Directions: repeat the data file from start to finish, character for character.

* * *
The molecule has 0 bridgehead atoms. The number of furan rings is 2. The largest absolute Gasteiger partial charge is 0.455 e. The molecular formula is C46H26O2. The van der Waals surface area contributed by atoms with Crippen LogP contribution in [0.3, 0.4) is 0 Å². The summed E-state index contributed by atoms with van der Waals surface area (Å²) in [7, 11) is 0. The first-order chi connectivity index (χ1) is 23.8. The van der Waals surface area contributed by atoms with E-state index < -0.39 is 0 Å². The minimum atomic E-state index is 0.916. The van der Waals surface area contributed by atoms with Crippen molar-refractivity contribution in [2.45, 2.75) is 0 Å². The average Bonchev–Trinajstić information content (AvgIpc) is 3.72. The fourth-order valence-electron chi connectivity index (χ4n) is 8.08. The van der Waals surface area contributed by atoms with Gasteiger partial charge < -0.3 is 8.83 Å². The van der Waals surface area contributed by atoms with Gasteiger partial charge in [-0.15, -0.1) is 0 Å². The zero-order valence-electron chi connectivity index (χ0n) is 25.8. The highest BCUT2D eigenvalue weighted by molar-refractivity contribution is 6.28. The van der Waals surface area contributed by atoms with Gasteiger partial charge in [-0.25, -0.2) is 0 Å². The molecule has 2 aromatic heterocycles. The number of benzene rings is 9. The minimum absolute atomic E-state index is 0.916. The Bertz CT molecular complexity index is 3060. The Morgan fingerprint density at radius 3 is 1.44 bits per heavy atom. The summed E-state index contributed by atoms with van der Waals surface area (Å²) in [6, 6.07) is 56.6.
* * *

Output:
The molecule has 0 bridgehead atoms. The number of furan rings is 2. The largest absolute Gasteiger partial charge is 0.455 e. The molecular formula is C46H26O2. The van der Waals surface area contributed by atoms with Crippen LogP contribution in [0.3, 0.4) is 0 Å². The summed E-state index contributed by atoms with van der Waals surface area (Å²) in [7, 11) is 0. The first-order chi connectivity index (χ1) is 23.8. The van der Waals surface area contributed by atoms with E-state index < -0.39 is 0 Å². The minimum atomic E-state index is 0.916. The van der Waals surface area contributed by atoms with Crippen molar-refractivity contribution in [2.45, 2.75) is 0 Å². The average Bonchev–Trinajstić information content (AvgIpc) is 3.72. The fourth-order valence-electron chi connectivity index (χ4n) is 8.08. The van der Waals surface area contributed by atoms with Gasteiger partial charge < -0.3 is 8.83 Å². The van der Waals surface area contributed by atoms with Gasteiger partial charge in [-0.15, -0.1) is 0 Å². The zero-order valence-electron chi connectivity index (χ0n) is 25.8. The highest BCUT2D eigenvalue weighted by molar-refractivity contribution is 6.28. The van der Waals surface area contributed by atoms with Gasteiger partial charge in [-0.25, -0.2) is 0 Å². The molecule has 2 aromatic heterocycles. The number of benzene rings is 9. The minimum absolute atomic E-state index is 0.916. The Bertz CT molecular complexity index is 3060. The Morgan fingerprint density at radius 3 is 1.44 bits per heavy atom. The summed E-state index contributed by atoms with van der Waals surface area (Å²) in [6, 6.07) is 56.6.